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Why the USWNT lost big to Sweden: six reasons behind the Olympic football debacle

By the standards of the United States Women’s National Team, a 3-0 loss in a major competition borders on embarrassment. Not only have the United States never lost by that margin at the Olympics, the idea is that it should never happen to the number one team in the world, tournament favorites and defending Cup champions. of the world, who are on a 44-game unbeaten streak. This caused consternation in the fan base.

The 3-0 loss to 5th-ranked Sweden was not good, but it was also an anomaly and the product of several factors that all contributed to the USWNT’s heaviest loss in 14 years.

New coach for his first big tournament

The broadcasters were calling for it and you were probably shouting the same thing on your screens: “Can the United States hold the ball?” Can someone keep it? It was the viewer’s natural reaction to what was going on in the game: the United States was rushing in attack, spitting quickly, and Sweden coming straight back down their throats in the other direction. The pattern repeated over and over again. It may have been productive for Sweden, but it sidelined the United States and the Americans desperately needed to stop the cycle.

DECOURCY: Losing to Sweden a wake-up call, but USWNT can always win it all

Admittedly, this was head coach Vlatko Andonovsky’s first appearance in a major tournament. Maybe he was reluctant to change some things just 15-20 minutes into that first game in response to some adversity. Still, it was fascinating that neither player felt the need to try to calm things down, deal with the situation and give the team a chance to settle down. As the minutes went by, it was as if the United States got more and more impatient, ran faster at Sweden, threw longer balls and took more risks in the attack.

One of the themes of preparing for the Olympics was Andonovsky’s experiences: his implementation of tactical in-game adjustments and system changes to challenge his players to adapt to situations on the fly. America’s players and coaches faced one of these situations in the first half against Sweden, and we didn’t see any visible adjustments that would have helped change the dynamic or slow down Sweden’s momentum. .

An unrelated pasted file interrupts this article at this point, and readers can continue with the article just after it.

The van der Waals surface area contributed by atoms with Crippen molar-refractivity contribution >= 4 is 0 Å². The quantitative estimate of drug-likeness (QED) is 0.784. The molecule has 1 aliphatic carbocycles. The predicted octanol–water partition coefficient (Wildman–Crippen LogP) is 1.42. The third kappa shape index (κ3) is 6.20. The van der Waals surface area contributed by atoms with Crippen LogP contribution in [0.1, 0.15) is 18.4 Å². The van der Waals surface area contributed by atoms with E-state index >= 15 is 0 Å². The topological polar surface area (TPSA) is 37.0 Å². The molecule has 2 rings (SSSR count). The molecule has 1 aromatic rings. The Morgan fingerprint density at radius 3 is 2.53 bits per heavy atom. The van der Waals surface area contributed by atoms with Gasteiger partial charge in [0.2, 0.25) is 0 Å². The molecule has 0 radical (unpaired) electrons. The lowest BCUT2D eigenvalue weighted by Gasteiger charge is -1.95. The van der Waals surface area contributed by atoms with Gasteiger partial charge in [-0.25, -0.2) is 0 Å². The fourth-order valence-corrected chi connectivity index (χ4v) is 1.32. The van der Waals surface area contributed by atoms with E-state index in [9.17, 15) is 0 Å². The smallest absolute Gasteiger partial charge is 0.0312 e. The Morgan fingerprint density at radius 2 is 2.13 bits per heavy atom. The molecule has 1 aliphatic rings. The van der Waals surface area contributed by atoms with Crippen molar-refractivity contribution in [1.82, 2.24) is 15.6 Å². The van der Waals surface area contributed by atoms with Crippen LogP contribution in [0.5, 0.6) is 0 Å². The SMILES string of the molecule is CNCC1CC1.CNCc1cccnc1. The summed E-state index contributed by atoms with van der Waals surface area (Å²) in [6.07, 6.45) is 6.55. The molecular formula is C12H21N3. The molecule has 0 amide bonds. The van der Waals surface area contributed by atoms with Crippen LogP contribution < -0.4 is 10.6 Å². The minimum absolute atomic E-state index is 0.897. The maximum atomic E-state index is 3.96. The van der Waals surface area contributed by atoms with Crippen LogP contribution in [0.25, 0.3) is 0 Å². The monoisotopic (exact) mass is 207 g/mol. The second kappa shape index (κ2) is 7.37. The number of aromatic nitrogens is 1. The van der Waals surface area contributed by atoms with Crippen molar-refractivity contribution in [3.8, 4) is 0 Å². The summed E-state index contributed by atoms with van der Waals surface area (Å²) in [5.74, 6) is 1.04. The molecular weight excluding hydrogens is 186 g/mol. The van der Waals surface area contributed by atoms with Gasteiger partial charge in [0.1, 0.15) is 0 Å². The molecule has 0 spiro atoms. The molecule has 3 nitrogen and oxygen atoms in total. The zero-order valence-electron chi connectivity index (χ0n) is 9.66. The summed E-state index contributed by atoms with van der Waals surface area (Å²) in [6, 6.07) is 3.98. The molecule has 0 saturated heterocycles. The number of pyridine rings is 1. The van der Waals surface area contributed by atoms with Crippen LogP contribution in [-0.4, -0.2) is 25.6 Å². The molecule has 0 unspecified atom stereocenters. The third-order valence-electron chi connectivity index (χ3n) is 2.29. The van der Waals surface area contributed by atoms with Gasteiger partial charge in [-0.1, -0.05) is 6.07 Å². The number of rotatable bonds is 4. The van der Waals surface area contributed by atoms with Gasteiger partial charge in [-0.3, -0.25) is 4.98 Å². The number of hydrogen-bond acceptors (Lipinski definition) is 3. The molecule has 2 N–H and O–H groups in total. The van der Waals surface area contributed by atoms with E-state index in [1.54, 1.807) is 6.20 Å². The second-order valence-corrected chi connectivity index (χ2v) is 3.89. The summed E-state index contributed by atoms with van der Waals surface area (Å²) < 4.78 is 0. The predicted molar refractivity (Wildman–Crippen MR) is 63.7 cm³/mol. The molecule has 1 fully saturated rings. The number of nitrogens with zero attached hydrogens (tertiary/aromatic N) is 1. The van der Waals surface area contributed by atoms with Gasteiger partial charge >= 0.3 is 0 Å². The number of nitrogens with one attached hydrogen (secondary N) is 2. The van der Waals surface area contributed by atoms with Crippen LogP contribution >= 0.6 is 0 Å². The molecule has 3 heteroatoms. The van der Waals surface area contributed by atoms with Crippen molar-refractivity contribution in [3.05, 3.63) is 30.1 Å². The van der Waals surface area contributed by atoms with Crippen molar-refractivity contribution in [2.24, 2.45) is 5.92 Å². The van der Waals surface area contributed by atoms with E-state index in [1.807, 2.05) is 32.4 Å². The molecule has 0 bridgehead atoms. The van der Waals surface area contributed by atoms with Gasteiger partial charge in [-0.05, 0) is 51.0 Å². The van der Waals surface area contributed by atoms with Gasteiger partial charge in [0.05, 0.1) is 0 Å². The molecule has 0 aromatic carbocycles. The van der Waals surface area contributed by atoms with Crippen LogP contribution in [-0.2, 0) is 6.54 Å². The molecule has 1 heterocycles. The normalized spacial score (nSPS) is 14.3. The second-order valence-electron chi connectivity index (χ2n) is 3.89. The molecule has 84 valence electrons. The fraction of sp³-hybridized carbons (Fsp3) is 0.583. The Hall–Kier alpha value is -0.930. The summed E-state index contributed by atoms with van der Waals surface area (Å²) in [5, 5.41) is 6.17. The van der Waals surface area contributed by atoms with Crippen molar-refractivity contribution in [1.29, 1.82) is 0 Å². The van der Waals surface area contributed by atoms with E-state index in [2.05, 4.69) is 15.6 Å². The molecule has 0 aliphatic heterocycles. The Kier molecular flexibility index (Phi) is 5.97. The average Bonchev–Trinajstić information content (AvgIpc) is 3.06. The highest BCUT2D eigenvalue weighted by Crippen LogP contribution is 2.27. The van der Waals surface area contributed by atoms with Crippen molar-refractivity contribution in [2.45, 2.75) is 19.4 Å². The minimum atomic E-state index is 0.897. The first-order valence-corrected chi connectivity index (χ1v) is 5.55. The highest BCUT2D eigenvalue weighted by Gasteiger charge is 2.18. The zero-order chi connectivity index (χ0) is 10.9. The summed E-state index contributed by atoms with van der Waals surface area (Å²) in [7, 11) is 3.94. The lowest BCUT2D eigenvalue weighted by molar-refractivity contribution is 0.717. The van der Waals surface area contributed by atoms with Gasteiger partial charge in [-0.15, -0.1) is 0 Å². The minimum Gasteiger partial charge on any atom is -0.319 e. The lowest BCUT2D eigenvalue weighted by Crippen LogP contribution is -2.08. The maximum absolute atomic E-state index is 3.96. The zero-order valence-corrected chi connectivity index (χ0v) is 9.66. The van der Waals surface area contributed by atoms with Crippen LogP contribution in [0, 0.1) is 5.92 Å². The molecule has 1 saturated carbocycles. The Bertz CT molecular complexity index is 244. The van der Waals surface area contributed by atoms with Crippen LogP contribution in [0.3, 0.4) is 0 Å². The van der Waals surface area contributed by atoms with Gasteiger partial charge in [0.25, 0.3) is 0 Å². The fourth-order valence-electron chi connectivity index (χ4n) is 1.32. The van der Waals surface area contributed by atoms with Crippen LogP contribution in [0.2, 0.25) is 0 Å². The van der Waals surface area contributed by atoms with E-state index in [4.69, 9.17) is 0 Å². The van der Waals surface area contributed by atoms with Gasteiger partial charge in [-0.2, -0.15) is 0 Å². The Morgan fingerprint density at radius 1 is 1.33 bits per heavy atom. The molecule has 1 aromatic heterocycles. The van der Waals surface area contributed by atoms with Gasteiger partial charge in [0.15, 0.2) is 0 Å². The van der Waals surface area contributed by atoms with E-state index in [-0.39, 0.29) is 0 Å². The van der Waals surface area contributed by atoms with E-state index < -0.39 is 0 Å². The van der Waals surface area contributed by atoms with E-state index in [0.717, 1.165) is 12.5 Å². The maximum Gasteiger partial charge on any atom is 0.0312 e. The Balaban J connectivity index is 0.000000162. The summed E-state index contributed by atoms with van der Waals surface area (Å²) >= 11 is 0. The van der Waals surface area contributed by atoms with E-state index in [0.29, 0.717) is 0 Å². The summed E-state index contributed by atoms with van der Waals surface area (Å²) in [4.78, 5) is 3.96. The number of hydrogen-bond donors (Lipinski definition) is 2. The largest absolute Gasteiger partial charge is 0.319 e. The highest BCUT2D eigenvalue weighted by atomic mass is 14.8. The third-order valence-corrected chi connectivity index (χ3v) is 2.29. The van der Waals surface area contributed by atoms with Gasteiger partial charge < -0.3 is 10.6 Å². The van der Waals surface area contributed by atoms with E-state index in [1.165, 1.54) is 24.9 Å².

Head scratching replacement

Sam Mewis (below) has consistently been one of America’s top three players leading up to the Olympics. Even when she wasn’t the star, she still did enough on the pitch to make her irreplaceable. But the first adjustment Andonovski chose to make 1-0 against Sweden brought him out with Alex Morgan at half-time. Neither had a great first half, but Mewis has had those barren spells before and is coming out of it eventually.

The thought was probably that keeping Lindsey Horan’s creativity in midfield was necessary since the United States was playing from behind. But Mewis contributes to the attack in other ways with his work pace, runs and ability to combine. It would have been interesting to see what she could have done in a better second half for the United States.

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Obviously the team missed Julie Ertz

The reason the United States were better in the second half was Julie Ertz’s long-awaited entry into the game. We saw how much of a game-changer she can come back from the injury layoff. Sweden’s knife attacks have dissipated – fewer cases of wave after wave of Swedish attacks – and Ertz’s quality has increased the midfielder’s build game. And that’s not necessarily a criticism of his replacement Horan, who complements Ertz well, but doesn’t play the role in the same way.

Sweden boxed Horan to start the game and overwhelmed her with numbers in the first half. This begs the question: if Ertz (below) was fit enough to play for a full half, was she fit enough to start the game and maybe play for 60-70 minutes? Andonovsky will be asked about her a lot in the coming days, especially in light of the next two matches which will become even more important after the loss to Sweden.